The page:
Tag Archives: books

Pride and Prejudice and Gluten

It is a truth universally acknowledged, that a celiac man in possession of a good fortune, must be in want of a wife.

However little known the appetite or baking ability of such a man may be on his first entering a neighbourhood, this truth is so well fixed in the minds of the surrounding families, that he is considered the rightful property of some one or other of their daughters.

Someone, after all, must take on the hard but fulfilling task of baking her way through that fortune, one bag of superfine rice flour at a time.

So begins PRIDE AND PREJUDICE AND GLUTEN, the classic novel reimagined to include something scarier than ballroom dancing and zombies alike. 


When Mr. Bingley moves into the neighborhood, he doesn’t know quite what he’s getting himself into. He quickly learns he has entered a zone of intensely elevated celiac prevalence, brought on no doubt by many years of marrying one’s cousin and so forth.

Just as quickly, the news spreads that a likely young bachelor has let Netherfield Park. The gritty gifted cupcakes begin pouring in, as do the invitations with postscripts appended in the beautiful script that comes naturally to those women who have spent years practicing, all to the effect of, The buffet will have hummus.

Bingley good-naturedly agrees to attend, and brings along his friend, Darcy, with whom he pleads, hovering by the refreshments table in the grand tradition of non-dancers at balls, “Come, Darcy, I must have you try a bite of this.”

“I certainly shall not. You know how I detest anything gluten-free, unless I am particularly acquainted with the brand. With such a spread as this it would be insupportable. If there were any traditional baked goods, I might consider it, but alas, there is not a cracker or pudding in the room it would not be a punishment to eat.”

Having overheard all, Elizabeth Bennet—snarky before her time and with a measured but abiding pride in her own talent for recipe development, which though passable is widely understood, even by Elizabeth herself, to be inferior to her sister Jane’s—writes Darcy off as the worst kind of gluten-eating boor: too proud of his own lack of immune response to gluten, too prejudiced to try the teacakes at which Elizabeth has slaved away, combining four different recipes and throwing out three batches before she got them just right.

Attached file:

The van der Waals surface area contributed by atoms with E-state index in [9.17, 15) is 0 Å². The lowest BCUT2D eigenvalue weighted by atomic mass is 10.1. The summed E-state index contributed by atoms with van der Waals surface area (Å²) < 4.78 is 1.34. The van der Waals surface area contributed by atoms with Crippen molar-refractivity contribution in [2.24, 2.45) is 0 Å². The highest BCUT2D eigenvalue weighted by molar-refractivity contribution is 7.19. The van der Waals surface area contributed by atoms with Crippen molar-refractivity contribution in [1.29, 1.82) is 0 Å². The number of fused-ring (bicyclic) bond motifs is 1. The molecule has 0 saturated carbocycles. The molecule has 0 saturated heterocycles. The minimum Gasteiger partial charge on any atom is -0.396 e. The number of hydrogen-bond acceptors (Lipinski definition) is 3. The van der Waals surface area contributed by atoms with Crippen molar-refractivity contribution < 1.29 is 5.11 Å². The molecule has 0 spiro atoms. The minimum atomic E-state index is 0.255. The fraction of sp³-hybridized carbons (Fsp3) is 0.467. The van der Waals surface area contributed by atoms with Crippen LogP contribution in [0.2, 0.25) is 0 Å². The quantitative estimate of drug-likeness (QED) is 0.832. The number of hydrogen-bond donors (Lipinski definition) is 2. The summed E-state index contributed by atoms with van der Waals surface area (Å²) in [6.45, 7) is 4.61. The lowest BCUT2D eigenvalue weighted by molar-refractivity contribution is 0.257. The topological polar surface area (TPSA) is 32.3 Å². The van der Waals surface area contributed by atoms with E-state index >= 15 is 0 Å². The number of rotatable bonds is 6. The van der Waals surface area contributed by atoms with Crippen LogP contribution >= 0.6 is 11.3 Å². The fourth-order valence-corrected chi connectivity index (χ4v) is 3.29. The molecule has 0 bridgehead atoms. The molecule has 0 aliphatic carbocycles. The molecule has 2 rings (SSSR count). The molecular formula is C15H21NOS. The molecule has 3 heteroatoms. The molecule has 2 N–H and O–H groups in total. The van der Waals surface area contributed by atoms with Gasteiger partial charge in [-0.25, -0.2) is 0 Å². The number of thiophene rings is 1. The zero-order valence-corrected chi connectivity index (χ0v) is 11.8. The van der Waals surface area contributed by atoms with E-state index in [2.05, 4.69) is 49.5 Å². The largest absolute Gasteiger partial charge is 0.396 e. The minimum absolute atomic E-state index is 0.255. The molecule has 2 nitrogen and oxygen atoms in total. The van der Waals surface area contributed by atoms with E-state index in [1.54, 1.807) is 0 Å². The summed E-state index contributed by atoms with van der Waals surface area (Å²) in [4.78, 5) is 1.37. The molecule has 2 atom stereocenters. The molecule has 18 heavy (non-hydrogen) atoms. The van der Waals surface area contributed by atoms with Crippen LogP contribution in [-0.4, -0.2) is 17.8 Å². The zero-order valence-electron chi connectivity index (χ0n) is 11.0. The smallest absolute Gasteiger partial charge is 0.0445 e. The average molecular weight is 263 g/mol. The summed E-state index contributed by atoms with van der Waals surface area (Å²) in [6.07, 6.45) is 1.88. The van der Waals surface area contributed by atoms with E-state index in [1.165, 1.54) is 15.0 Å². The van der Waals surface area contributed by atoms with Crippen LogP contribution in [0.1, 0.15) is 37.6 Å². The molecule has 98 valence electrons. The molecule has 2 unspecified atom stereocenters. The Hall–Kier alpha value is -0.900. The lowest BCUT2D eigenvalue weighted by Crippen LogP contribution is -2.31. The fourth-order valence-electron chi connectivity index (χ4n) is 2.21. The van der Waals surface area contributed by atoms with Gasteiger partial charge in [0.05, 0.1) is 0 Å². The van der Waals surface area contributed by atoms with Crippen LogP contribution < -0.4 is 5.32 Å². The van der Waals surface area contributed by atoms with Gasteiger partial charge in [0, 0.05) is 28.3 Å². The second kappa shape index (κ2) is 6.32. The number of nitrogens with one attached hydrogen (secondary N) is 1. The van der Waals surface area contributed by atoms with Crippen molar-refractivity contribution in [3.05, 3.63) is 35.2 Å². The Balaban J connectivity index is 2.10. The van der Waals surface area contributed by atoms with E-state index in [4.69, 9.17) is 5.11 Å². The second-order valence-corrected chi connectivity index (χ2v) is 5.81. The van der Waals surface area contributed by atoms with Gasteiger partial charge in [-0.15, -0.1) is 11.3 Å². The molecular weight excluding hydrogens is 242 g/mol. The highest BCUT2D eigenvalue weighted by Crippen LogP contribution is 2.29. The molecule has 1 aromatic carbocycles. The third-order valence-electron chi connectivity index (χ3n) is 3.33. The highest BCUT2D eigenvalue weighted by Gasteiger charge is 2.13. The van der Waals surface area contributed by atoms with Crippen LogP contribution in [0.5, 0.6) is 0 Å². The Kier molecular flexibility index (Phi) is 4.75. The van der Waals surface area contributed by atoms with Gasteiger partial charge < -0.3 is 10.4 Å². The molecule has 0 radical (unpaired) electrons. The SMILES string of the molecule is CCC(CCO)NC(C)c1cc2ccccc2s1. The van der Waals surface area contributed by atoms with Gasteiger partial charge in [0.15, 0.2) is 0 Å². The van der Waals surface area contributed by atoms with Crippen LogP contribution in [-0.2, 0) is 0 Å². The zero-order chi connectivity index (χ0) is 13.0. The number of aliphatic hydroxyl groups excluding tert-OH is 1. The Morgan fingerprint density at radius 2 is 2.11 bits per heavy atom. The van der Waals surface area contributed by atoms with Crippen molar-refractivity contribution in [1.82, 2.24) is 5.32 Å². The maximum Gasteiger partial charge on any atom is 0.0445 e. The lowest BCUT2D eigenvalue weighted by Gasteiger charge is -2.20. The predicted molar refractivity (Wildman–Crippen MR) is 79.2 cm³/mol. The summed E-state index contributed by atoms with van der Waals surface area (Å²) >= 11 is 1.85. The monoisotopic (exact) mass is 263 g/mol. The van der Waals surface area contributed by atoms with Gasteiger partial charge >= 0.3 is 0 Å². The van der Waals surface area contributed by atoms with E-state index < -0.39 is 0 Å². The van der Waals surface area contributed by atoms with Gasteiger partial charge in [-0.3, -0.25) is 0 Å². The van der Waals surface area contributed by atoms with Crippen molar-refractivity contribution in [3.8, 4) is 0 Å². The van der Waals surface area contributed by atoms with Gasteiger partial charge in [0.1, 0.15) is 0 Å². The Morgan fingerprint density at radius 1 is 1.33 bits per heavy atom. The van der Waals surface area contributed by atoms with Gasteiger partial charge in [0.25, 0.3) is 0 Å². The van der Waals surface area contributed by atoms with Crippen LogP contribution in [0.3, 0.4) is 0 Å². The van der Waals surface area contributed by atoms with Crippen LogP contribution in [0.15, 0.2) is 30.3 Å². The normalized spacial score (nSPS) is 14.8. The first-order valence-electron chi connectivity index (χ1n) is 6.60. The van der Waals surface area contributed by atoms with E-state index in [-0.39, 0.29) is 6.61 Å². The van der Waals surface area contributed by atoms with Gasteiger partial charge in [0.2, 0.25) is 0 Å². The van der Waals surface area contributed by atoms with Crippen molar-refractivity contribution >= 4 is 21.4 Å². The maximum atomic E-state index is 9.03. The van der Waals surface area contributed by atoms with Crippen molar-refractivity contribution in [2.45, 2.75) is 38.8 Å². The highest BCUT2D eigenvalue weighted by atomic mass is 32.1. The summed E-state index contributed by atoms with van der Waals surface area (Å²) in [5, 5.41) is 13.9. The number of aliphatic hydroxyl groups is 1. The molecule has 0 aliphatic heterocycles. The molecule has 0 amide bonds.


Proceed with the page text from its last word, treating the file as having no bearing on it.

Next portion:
“I could easily forgive his pride,” Elizabeth sniffs, “if he had not mortified mine.”

You may think this story over before it has even begun, but there are twists and turns to come as Jane Bennet and Bingley fall in love over millet scones and buckwheat biscuits, then are driven apart by Darcy’s cynical remarks about their future children’s double genetic risk and the Bennet family’s inappropriate dinnertime discussion of matters gastrointestinal. After a suitable amount of mutual anguish, the two come together again as the beautiful and gluten-free always do.

In between, there’s a spot of trouble for Lydia, the youngest Bennet daughter, involving one Mr. Wickham, a roguish character who never truly intended to keep his kitchen cross-contamination-free. Darcy, it seems, has known all along that Wickham’s promises were as thin as the paper towels he wouldn’t actually use to wipe up his own crumbs. It is Darcy who alerts the family, though sadly not before a glutening catastrophe to which he refers in only the most euphemistic of terms; this is, after all, a novel of manners.